While Nike has a process that allows for a lot of flexibility, Google has a more stringent process for its innovations. Google is also different from Nike in that instead of aiming to disrupt, their goal is to constantly improve—by a lot.
The first part of Google’s innovation process is explicitly encouraging their employees to spend part of their time on side projects in addition to performing their core job functions. The second element is narrowing down those ideas, prioritizing the ones that will make a product or service ten times better than it is. Then, similar to Nike, Google reaches out to the global community for help making an innovation the best it can be. Finally, the company takes a leap of faith and launches without the expectation of perfection. They want feedback from their consumers. Once they get it, they address user concerns and either scrap the product or improve it.
Gmail is one product that exemplifies this process of innovation. The idea was generated by a Google employee during their built-in innovation time. It was then accepted by Google as a major project when they saw that they could make the email experience ten times better by creating an intuitive interface and offering vastly more storage.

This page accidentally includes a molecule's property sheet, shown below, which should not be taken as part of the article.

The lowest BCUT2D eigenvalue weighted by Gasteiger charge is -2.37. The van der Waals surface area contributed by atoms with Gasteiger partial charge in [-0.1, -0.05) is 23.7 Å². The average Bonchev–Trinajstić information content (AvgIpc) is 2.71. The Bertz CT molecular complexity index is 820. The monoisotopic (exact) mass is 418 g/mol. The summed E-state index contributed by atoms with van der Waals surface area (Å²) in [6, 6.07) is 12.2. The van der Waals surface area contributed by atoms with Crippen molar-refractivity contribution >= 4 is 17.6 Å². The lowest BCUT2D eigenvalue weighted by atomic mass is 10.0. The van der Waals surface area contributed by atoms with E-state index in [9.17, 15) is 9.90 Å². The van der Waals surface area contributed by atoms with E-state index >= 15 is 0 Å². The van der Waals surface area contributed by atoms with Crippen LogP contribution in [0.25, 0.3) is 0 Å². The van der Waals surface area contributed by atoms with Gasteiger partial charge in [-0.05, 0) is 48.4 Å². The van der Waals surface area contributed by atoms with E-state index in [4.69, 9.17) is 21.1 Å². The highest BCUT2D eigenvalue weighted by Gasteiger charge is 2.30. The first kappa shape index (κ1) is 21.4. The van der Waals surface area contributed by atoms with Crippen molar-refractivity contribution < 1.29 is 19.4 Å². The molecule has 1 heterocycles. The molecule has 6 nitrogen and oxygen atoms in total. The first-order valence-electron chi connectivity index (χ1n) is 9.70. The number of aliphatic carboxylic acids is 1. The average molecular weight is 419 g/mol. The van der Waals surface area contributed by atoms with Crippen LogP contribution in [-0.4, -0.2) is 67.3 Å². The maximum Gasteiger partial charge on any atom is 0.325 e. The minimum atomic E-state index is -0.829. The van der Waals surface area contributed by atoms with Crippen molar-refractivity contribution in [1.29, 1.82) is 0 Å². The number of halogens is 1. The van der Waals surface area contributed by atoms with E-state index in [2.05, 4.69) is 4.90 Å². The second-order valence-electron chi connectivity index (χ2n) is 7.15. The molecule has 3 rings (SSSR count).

Next, Google recruited engineers and product managers just out of college to come work on the project. During the fourth step, the initial rollout of Gmail, the required infrastructure to make the service reliable was not even built yet. In the final step, Google made improvements, provided the necessary infrastructure, and succeeded in giving the world a revolutionary new way of communicating with each other.
Compared to Google and Nike, Amazon has a different, yet more traditional, process of innovation. Amazon’s major differentiating factor is that rather than allowing total creative freedom for employees, Amazon sets innovation objectives.